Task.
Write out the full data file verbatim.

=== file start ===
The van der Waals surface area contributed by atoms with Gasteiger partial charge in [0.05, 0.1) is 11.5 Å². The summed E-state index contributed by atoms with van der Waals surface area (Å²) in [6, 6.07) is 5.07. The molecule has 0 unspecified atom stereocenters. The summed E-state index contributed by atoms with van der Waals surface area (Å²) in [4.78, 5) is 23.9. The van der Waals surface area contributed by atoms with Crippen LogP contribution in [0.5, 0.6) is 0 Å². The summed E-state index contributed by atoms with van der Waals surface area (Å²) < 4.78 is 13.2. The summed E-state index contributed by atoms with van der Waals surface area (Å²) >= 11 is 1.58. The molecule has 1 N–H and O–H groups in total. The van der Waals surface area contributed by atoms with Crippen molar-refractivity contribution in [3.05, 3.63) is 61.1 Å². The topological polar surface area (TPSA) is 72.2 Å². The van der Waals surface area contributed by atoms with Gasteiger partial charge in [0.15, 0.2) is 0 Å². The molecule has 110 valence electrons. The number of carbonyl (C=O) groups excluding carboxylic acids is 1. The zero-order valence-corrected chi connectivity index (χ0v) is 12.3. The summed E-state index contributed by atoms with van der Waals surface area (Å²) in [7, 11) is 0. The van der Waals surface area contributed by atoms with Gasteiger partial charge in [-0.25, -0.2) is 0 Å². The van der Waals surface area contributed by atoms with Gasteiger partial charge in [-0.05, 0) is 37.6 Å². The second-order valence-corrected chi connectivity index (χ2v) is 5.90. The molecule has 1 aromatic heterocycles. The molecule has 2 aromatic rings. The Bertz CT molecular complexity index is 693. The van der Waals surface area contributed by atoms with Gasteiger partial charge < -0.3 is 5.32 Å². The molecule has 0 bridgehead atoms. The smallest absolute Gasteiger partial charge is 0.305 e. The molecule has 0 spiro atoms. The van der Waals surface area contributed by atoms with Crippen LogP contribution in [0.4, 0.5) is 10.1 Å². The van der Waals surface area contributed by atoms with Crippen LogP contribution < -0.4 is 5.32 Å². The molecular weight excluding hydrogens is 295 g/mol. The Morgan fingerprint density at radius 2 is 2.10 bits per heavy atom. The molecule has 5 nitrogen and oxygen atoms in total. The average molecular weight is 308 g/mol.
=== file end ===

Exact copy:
The van der Waals surface area contributed by atoms with Gasteiger partial charge in [0.05, 0.1) is 11.5 Å². The summed E-state index contributed by atoms with van der Waals surface area (Å²) in [6, 6.07) is 5.07. The molecule has 0 unspecified atom stereocenters. The summed E-state index contributed by atoms with van der Waals surface area (Å²) in [4.78, 5) is 23.9. The van der Waals surface area contributed by atoms with Crippen LogP contribution in [0.5, 0.6) is 0 Å². The summed E-state index contributed by atoms with van der Waals surface area (Å²) < 4.78 is 13.2. The summed E-state index contributed by atoms with van der Waals surface area (Å²) >= 11 is 1.58. The molecule has 1 N–H and O–H groups in total. The van der Waals surface area contributed by atoms with Crippen molar-refractivity contribution in [3.05, 3.63) is 61.1 Å². The topological polar surface area (TPSA) is 72.2 Å². The van der Waals surface area contributed by atoms with Gasteiger partial charge in [0.15, 0.2) is 0 Å². The molecule has 110 valence electrons. The number of carbonyl (C=O) groups excluding carboxylic acids is 1. The zero-order valence-corrected chi connectivity index (χ0v) is 12.3. The summed E-state index contributed by atoms with van der Waals surface area (Å²) in [7, 11) is 0. The van der Waals surface area contributed by atoms with Gasteiger partial charge in [-0.25, -0.2) is 0 Å². The van der Waals surface area contributed by atoms with Gasteiger partial charge in [-0.05, 0) is 37.6 Å². The second-order valence-corrected chi connectivity index (χ2v) is 5.90. The molecule has 1 aromatic heterocycles. The molecule has 2 aromatic rings. The Bertz CT molecular complexity index is 693. The van der Waals surface area contributed by atoms with Gasteiger partial charge < -0.3 is 5.32 Å². The molecule has 0 bridgehead atoms. The smallest absolute Gasteiger partial charge is 0.305 e. The molecule has 0 spiro atoms. The van der Waals surface area contributed by atoms with Crippen LogP contribution in [0.4, 0.5) is 10.1 Å². The van der Waals surface area contributed by atoms with Crippen LogP contribution < -0.4 is 5.32 Å². The molecular weight excluding hydrogens is 295 g/mol. The Morgan fingerprint density at radius 2 is 2.10 bits per heavy atom. The molecule has 5 nitrogen and oxygen atoms in total. The average molecular weight is 308 g/mol.